Asymmetric Authentication - Use Case Example

Last modified by Microchip on 2023/11/09 08:54

Authentication: to authenticate; to prove that something is real, true, or genuine.

In terms of computer security, it is a process in which two entities exchange information to authenticate the identity of the other.

In this use case example, we will authenticate an object. It can be an accessory, peripheral, battery, or cartridge. Generally, an object that is removable and replaceable by the consumer. The purpose of authenticating an object is to ensure that it is genuine and it is authorized to connect to a product. Another purpose is to prevent cloning and counterfeiting.

Asymmetric authentication uses asymmetric key algorithms (also known as public key cryptography) where each entity has a public and private key.

The Provisioning Process (Factory Setup)

Initially, we start with an Authority Module pre-provisioned with the Authority Private and Authority Public keys. We also have the Manufacturing Module pre-provisioned with the Manufacturer Private and Manufacturer Public keys. Each manufacturing site will have its own Manufacturing Module.

Authenticating the Manufacturing Module

The Manufacturing Public key is sent to the Authority Module to be signed by the Authority Private key.

The resultant Manufacturing Certificate is sent back to the Manufacturing Module. This establishes the manufacturing site as a genuine authorized producer of end products.

Authenticating the Manufacturing Module Flow

FIGURE 1: Authenticating the Manufacturing Module

Authenticating the End Product

During production, provisioning firmware is run, which supplies the End Product (device) Public Key to the Manufacturing Module.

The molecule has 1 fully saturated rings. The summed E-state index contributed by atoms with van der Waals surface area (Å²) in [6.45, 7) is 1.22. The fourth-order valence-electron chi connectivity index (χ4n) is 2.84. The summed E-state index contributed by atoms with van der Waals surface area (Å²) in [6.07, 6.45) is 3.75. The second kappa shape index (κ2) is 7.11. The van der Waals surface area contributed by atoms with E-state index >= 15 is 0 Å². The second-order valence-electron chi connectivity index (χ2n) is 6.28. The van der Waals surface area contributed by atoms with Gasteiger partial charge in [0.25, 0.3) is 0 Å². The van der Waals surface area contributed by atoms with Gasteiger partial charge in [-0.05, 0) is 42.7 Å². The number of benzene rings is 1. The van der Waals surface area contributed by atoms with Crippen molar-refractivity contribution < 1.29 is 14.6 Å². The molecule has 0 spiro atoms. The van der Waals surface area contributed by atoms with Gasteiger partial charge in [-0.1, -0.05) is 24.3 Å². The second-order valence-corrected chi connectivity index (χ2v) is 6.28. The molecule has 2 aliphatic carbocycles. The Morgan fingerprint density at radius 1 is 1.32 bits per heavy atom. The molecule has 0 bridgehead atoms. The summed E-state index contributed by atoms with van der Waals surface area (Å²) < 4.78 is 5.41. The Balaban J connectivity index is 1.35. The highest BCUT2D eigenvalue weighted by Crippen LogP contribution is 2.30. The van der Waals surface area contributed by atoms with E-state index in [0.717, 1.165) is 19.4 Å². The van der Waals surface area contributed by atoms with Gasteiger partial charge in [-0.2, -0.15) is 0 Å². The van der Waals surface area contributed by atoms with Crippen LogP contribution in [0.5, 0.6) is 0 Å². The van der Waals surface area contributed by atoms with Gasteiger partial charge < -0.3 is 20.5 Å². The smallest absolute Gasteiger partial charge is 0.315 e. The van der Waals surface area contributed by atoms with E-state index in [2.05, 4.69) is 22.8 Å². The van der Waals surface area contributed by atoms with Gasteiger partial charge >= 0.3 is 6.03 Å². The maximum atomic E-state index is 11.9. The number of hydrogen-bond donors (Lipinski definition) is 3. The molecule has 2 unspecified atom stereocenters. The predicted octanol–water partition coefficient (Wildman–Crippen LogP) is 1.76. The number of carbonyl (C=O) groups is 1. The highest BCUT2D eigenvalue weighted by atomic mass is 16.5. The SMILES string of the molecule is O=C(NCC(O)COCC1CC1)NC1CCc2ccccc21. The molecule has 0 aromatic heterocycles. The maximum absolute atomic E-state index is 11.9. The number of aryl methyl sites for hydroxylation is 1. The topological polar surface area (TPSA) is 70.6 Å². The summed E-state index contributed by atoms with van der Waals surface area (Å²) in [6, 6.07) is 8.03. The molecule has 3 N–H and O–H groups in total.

The Manufacturing Module signs the Device Public key with its Manufacturing Private key and supplies a Device Certificate to the end product.

The Manufacturing Public key and the Manufacturing Certificate are placed in the end product at the time of manufacture.

Manufacturing public key and the Manufacturing certificate are placed in the end product at the time of manufacture

FIGURE 2: Authenticating the End Product

This completes the provisioning of the Chain of Trust.

The Authentication Process (Running in the Field)

All aspects of the authentication process will be done through runtime firmware

Authenticating the Peripheral

Verify the Signer Public Key

The Host requests the Manufacturing Public key and Certificate. The Host verifies the certificate with the Authority Public key.

Verify the Device Public Key

If the verification is successful, the Host requests the Device Public key and Certificate. The Host verifies the certificate with the Manufacturing Public key.​

Up until this point, everything could be recorded and replayed so we need to test (challenge) if the device contains the private key associated with the Public key we just verified.

Challenge – Response

If the verification is successful, the Host creates a random number challenge and sends it to the End Product (Peripheral). The End Product signs the random number challenge with the Device Private key.

The signature is sent back to the Host for verification using the Device Public key.

The Chain of Trust has been verified back to the Root of Trust.

Chain of Trust has been verified

FIGURE 3: Authenticating the Peripheral